Proverbsby David Cook
While the last chapter largely contained practical insights and common-sense teachings, this chapter gives greater focus on the deeds of God's righteous people and how they will live in a covenant relationship with Him. Proverbs 28:1 tells us that the wicked flee-no doubt because of their sinful deeds-but the righteous are secure because of their relationship with God.
Verses 4 and 7 tell us how the righteous live-heeding God's instruction. Some Bible versions translate the word ″instruction″ as ″law″, reflecting some scholars' belief that the instruction here refers to the law that God gave His people after redeeming them at the Passover and delivering them from Egypt. The law showed them how they were to live as His redeemed people; obeying the law was not the way to earn redemption-″do this and live″-but the fruit of redemption-″live and do this″.
Unlike those who mix with bad company (v. 7), the discerning son keeps the law. If we neglect the law, however, God will not hear us (v. 9). Our prayers become detestable because we are not hearing and obeying Him. Psalm 66:18, too, says: ″If I had cherished sin in my heart, the Lord would not have listened.″ Obedience is never easy, nor is it always advantageous; it is thus an act of trust. To trust in the Lord is to live in the fear of the Lord, walking in accordance with His ways and wisdom. It also means listening to Him and being sensitive to sin, confessing and renouncing it instead of hiding it (Proverbs 28:13).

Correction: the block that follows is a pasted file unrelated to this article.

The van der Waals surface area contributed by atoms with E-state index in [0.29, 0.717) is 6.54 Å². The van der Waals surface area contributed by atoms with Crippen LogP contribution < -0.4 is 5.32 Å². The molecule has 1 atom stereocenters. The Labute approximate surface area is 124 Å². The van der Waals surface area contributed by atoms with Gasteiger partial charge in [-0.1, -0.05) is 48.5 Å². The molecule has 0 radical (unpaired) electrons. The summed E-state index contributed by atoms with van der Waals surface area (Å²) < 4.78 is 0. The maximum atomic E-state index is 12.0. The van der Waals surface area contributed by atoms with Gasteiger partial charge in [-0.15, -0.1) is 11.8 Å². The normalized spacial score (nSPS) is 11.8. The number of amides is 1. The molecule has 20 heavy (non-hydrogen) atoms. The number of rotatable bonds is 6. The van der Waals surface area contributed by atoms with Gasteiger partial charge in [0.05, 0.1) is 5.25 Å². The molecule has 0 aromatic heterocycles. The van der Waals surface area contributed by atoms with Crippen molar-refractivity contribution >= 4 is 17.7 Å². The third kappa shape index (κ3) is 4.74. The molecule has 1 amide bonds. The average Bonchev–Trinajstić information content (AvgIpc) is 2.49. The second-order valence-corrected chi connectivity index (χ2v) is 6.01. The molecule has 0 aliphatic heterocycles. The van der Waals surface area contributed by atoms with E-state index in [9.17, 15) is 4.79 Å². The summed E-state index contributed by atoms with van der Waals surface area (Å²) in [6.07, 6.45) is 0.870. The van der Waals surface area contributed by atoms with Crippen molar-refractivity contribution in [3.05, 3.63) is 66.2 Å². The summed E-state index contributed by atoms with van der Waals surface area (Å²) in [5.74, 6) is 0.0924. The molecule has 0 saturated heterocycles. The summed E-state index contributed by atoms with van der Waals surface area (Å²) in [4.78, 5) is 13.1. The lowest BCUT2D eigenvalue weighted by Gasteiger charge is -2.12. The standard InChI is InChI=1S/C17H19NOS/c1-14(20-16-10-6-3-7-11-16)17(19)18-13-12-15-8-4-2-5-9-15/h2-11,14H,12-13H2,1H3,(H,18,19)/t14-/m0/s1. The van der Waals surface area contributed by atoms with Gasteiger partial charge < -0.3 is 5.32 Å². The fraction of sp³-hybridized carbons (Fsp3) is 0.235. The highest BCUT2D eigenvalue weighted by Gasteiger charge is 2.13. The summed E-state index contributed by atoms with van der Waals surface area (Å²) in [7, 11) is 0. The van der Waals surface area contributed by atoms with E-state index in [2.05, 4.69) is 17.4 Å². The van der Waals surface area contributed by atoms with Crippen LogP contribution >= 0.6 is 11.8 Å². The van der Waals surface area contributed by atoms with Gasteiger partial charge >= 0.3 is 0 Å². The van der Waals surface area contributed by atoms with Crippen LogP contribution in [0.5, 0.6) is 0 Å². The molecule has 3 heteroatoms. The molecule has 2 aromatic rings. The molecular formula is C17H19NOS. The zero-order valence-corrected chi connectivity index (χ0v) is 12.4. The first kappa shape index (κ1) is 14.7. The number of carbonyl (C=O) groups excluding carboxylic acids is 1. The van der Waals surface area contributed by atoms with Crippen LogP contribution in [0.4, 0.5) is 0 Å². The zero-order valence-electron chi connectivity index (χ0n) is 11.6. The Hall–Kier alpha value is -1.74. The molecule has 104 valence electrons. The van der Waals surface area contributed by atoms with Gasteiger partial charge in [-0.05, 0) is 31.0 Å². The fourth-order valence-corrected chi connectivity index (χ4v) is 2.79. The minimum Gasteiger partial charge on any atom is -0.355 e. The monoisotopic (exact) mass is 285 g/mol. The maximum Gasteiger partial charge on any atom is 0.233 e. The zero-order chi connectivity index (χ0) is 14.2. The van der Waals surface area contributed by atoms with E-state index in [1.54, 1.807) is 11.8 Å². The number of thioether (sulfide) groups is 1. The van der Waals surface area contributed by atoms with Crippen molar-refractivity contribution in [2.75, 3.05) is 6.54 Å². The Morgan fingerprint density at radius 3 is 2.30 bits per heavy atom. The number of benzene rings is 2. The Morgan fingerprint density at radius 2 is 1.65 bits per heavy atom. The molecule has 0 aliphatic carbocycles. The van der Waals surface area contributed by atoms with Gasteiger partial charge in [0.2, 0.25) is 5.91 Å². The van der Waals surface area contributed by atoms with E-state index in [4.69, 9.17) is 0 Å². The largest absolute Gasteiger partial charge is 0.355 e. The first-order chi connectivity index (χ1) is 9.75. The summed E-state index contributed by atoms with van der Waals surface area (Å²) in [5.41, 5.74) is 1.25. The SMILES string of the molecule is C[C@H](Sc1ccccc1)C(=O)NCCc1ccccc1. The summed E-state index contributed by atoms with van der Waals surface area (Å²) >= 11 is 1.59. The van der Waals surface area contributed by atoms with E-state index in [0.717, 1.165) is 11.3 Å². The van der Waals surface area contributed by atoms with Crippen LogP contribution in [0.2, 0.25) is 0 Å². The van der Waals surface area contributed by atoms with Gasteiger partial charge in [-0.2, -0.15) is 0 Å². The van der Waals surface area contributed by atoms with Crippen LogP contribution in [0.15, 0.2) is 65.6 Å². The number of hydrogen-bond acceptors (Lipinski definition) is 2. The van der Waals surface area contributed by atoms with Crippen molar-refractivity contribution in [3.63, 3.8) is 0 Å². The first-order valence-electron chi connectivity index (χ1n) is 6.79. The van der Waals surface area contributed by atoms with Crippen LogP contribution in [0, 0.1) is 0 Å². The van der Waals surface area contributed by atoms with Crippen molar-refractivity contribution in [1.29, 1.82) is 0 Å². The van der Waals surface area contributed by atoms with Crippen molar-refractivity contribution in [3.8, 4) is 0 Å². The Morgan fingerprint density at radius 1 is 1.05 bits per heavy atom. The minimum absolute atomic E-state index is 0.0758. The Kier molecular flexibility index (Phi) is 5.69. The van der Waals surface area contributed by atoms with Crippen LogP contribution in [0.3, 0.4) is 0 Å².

Trusting in the Lord and walking in His ways will lead to true prosperity and safety (vv. 18, 25-26). Those who do the opposite-hardening their hearts against God and pursuing a sinful life-will fall into trouble (vv. 14, 18). Verses 12 and 28 note that the character of leaders-whether good or evil-will have a great impact on the people under them. Today, the rejection of God and His ways shows itself in the lack of respect for life (murder), body (adultery), goods (stealing), reputation (false testimony), and self (covetous consumerism). Nations suffer when the wicked rise to positions of authority.
Our only hope is in the redemption that God alone gives. Only He can turn the wicked into the righteous, the disgraceful into the discerning, the troubled into the blessed, the perverse into the blameless, and the self-centred into the faithful. It is little wonder, therefore, that Paul calls Christ our wisdom from God-″our righteousness, holiness and redemption″ (1 Corinthians 1:30).
What practical instructions does Proverbs 28 give on how we can live a righteous life (vv. 4-5, 7, 13-14, 25-26)? How can you put them into practice in your own life?
What would trusting in the Lord look like in your life?